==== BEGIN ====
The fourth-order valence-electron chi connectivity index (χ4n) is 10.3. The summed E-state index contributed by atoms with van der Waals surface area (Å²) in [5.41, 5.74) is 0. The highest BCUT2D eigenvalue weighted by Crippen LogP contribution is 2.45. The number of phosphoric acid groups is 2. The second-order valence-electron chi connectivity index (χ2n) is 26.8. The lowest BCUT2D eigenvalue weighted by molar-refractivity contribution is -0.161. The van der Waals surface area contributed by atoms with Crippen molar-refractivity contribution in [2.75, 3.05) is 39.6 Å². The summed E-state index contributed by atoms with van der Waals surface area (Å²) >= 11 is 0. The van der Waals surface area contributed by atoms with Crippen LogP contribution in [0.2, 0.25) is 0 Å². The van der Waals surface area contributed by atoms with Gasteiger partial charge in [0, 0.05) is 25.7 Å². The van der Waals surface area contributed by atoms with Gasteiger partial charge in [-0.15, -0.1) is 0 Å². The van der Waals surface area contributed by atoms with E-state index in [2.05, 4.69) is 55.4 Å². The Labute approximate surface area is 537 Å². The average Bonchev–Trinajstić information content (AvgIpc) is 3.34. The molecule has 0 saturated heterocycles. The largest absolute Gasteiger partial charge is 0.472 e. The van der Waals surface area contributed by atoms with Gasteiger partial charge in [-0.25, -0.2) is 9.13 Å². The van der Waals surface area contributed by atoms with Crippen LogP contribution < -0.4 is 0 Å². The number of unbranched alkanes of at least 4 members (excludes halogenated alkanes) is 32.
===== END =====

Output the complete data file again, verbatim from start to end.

The fourth-order valence-electron chi connectivity index (χ4n) is 10.3. The summed E-state index contributed by atoms with van der Waals surface area (Å²) in [5.41, 5.74) is 0. The highest BCUT2D eigenvalue weighted by Crippen LogP contribution is 2.45. The number of phosphoric acid groups is 2. The second-order valence-electron chi connectivity index (χ2n) is 26.8. The lowest BCUT2D eigenvalue weighted by molar-refractivity contribution is -0.161. The van der Waals surface area contributed by atoms with Crippen molar-refractivity contribution in [2.75, 3.05) is 39.6 Å². The summed E-state index contributed by atoms with van der Waals surface area (Å²) >= 11 is 0. The van der Waals surface area contributed by atoms with Crippen LogP contribution in [0.2, 0.25) is 0 Å². The van der Waals surface area contributed by atoms with Gasteiger partial charge in [0, 0.05) is 25.7 Å². The van der Waals surface area contributed by atoms with Gasteiger partial charge in [-0.15, -0.1) is 0 Å². The van der Waals surface area contributed by atoms with E-state index in [2.05, 4.69) is 55.4 Å². The Labute approximate surface area is 537 Å². The average Bonchev–Trinajstić information content (AvgIpc) is 3.34. The molecule has 0 saturated heterocycles. The largest absolute Gasteiger partial charge is 0.472 e. The van der Waals surface area contributed by atoms with Gasteiger partial charge in [-0.25, -0.2) is 9.13 Å². The van der Waals surface area contributed by atoms with Crippen LogP contribution < -0.4 is 0 Å². The number of unbranched alkanes of at least 4 members (excludes halogenated alkanes) is 32.